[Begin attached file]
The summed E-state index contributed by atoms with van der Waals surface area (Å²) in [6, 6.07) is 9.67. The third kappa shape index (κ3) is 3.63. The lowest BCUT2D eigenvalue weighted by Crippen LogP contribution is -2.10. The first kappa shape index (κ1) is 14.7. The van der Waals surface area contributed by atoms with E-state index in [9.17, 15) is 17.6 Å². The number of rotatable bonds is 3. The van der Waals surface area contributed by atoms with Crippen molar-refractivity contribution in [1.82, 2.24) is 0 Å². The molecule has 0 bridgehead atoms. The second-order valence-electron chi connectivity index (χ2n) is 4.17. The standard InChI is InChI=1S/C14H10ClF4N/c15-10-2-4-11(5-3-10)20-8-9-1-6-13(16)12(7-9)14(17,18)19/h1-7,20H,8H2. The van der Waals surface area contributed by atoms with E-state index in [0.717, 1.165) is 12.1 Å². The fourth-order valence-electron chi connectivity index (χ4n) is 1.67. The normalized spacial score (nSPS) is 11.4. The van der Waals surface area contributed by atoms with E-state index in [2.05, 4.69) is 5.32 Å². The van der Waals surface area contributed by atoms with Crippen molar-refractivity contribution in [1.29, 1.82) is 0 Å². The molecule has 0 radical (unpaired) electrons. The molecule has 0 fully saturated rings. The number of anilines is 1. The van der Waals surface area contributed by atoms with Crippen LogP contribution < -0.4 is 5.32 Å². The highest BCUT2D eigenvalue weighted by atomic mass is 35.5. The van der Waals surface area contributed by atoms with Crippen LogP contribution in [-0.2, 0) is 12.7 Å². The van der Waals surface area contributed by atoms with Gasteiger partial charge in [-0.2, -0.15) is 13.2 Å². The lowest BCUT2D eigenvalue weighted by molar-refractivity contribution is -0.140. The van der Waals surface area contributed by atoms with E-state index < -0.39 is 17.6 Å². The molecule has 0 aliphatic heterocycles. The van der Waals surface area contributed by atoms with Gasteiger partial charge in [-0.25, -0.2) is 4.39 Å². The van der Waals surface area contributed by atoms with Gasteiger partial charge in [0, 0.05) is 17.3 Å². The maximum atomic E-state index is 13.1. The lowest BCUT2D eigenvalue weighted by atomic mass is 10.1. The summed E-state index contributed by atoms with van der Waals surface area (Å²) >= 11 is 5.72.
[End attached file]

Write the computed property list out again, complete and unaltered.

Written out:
The summed E-state index contributed by atoms with van der Waals surface area (Å²) in [6, 6.07) is 9.67. The third kappa shape index (κ3) is 3.63. The lowest BCUT2D eigenvalue weighted by Crippen LogP contribution is -2.10. The first kappa shape index (κ1) is 14.7. The van der Waals surface area contributed by atoms with E-state index in [9.17, 15) is 17.6 Å². The number of rotatable bonds is 3. The van der Waals surface area contributed by atoms with Crippen molar-refractivity contribution in [1.82, 2.24) is 0 Å². The molecule has 0 bridgehead atoms. The second-order valence-electron chi connectivity index (χ2n) is 4.17. The standard InChI is InChI=1S/C14H10ClF4N/c15-10-2-4-11(5-3-10)20-8-9-1-6-13(16)12(7-9)14(17,18)19/h1-7,20H,8H2. The van der Waals surface area contributed by atoms with E-state index in [0.717, 1.165) is 12.1 Å². The fourth-order valence-electron chi connectivity index (χ4n) is 1.67. The normalized spacial score (nSPS) is 11.4. The van der Waals surface area contributed by atoms with E-state index in [2.05, 4.69) is 5.32 Å². The van der Waals surface area contributed by atoms with Crippen molar-refractivity contribution in [1.29, 1.82) is 0 Å². The molecule has 0 radical (unpaired) electrons. The molecule has 0 fully saturated rings. The number of anilines is 1. The van der Waals surface area contributed by atoms with Crippen LogP contribution < -0.4 is 5.32 Å². The highest BCUT2D eigenvalue weighted by atomic mass is 35.5. The van der Waals surface area contributed by atoms with Crippen LogP contribution in [-0.2, 0) is 12.7 Å². The van der Waals surface area contributed by atoms with Gasteiger partial charge in [-0.2, -0.15) is 13.2 Å². The lowest BCUT2D eigenvalue weighted by molar-refractivity contribution is -0.140. The van der Waals surface area contributed by atoms with E-state index < -0.39 is 17.6 Å². The molecule has 0 aliphatic heterocycles. The van der Waals surface area contributed by atoms with Gasteiger partial charge in [-0.25, -0.2) is 4.39 Å². The van der Waals surface area contributed by atoms with Gasteiger partial charge in [0, 0.05) is 17.3 Å². The maximum atomic E-state index is 13.1. The lowest BCUT2D eigenvalue weighted by atomic mass is 10.1. The summed E-state index contributed by atoms with van der Waals surface area (Å²) >= 11 is 5.72.